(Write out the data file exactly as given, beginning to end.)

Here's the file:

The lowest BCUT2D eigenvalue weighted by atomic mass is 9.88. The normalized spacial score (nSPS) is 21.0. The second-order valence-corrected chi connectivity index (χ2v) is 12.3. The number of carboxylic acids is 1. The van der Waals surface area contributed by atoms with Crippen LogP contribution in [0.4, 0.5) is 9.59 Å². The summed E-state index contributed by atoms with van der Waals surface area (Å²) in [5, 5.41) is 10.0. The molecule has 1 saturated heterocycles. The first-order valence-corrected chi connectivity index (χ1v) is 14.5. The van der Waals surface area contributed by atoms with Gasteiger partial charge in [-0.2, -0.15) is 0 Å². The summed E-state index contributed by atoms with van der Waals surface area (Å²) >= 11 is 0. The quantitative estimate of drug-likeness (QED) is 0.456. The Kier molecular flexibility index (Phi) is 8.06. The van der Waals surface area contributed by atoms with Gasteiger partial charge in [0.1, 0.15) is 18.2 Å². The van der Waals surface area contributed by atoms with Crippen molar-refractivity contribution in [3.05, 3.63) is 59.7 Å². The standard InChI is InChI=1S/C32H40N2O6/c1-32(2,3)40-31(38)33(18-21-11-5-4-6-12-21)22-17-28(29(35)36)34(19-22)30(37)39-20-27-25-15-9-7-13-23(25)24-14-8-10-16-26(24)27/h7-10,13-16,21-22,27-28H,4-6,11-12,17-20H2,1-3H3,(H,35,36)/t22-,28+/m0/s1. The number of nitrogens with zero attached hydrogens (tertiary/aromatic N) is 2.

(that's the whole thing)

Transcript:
The lowest BCUT2D eigenvalue weighted by atomic mass is 9.88. The normalized spacial score (nSPS) is 21.0. The second-order valence-corrected chi connectivity index (χ2v) is 12.3. The number of carboxylic acids is 1. The van der Waals surface area contributed by atoms with Crippen LogP contribution in [0.4, 0.5) is 9.59 Å². The summed E-state index contributed by atoms with van der Waals surface area (Å²) in [5, 5.41) is 10.0. The molecule has 1 saturated heterocycles. The first-order valence-corrected chi connectivity index (χ1v) is 14.5. The van der Waals surface area contributed by atoms with Gasteiger partial charge in [-0.2, -0.15) is 0 Å². The summed E-state index contributed by atoms with van der Waals surface area (Å²) >= 11 is 0. The quantitative estimate of drug-likeness (QED) is 0.456. The Kier molecular flexibility index (Phi) is 8.06. The van der Waals surface area contributed by atoms with Gasteiger partial charge in [0.1, 0.15) is 18.2 Å². The van der Waals surface area contributed by atoms with Crippen molar-refractivity contribution in [3.05, 3.63) is 59.7 Å². The standard InChI is InChI=1S/C32H40N2O6/c1-32(2,3)40-31(38)33(18-21-11-5-4-6-12-21)22-17-28(29(35)36)34(19-22)30(37)39-20-27-25-15-9-7-13-23(25)24-14-8-10-16-26(24)27/h7-10,13-16,21-22,27-28H,4-6,11-12,17-20H2,1-3H3,(H,35,36)/t22-,28+/m0/s1. The number of nitrogens with zero attached hydrogens (tertiary/aromatic N) is 2.